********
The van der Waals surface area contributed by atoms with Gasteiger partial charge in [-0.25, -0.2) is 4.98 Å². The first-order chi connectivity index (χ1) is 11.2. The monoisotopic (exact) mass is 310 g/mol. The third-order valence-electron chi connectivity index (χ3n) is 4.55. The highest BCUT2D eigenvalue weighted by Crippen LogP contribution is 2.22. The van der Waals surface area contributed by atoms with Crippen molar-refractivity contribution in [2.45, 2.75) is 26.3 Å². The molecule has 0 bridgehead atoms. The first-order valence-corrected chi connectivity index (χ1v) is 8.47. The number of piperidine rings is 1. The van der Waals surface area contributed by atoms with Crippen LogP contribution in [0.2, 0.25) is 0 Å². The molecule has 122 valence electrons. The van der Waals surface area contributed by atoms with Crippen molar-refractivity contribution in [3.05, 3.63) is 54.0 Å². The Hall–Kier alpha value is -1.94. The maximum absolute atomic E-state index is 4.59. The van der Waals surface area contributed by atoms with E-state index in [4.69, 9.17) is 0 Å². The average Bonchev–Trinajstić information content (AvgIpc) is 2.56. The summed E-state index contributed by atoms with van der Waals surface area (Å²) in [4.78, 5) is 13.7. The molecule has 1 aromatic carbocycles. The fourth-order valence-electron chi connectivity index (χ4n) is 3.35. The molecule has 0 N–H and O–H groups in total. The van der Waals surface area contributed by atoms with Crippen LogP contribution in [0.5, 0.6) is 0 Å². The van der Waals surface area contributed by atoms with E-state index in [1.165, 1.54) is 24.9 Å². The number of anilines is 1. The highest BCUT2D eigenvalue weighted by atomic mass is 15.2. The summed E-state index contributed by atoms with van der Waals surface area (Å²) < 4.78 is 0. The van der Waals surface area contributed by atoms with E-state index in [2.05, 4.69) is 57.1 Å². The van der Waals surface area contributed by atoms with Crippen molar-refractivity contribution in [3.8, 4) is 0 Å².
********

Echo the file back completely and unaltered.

The van der Waals surface area contributed by atoms with Gasteiger partial charge in [-0.25, -0.2) is 4.98 Å². The first-order chi connectivity index (χ1) is 11.2. The monoisotopic (exact) mass is 310 g/mol. The third-order valence-electron chi connectivity index (χ3n) is 4.55. The highest BCUT2D eigenvalue weighted by Crippen LogP contribution is 2.22. The van der Waals surface area contributed by atoms with Crippen molar-refractivity contribution in [2.45, 2.75) is 26.3 Å². The molecule has 0 bridgehead atoms. The first-order valence-corrected chi connectivity index (χ1v) is 8.47. The number of piperidine rings is 1. The van der Waals surface area contributed by atoms with Crippen LogP contribution in [0.2, 0.25) is 0 Å². The molecule has 122 valence electrons. The van der Waals surface area contributed by atoms with Crippen molar-refractivity contribution in [3.05, 3.63) is 54.0 Å². The Hall–Kier alpha value is -1.94. The maximum absolute atomic E-state index is 4.59. The van der Waals surface area contributed by atoms with E-state index in [4.69, 9.17) is 0 Å². The average Bonchev–Trinajstić information content (AvgIpc) is 2.56. The summed E-state index contributed by atoms with van der Waals surface area (Å²) in [4.78, 5) is 13.7. The molecule has 1 aromatic carbocycles. The fourth-order valence-electron chi connectivity index (χ4n) is 3.35. The molecule has 0 N–H and O–H groups in total. The van der Waals surface area contributed by atoms with Crippen LogP contribution in [0.5, 0.6) is 0 Å². The van der Waals surface area contributed by atoms with E-state index in [1.165, 1.54) is 24.9 Å². The number of anilines is 1. The highest BCUT2D eigenvalue weighted by atomic mass is 15.2. The summed E-state index contributed by atoms with van der Waals surface area (Å²) < 4.78 is 0. The van der Waals surface area contributed by atoms with E-state index in [2.05, 4.69) is 57.1 Å². The van der Waals surface area contributed by atoms with Crippen molar-refractivity contribution in [3.8, 4) is 0 Å².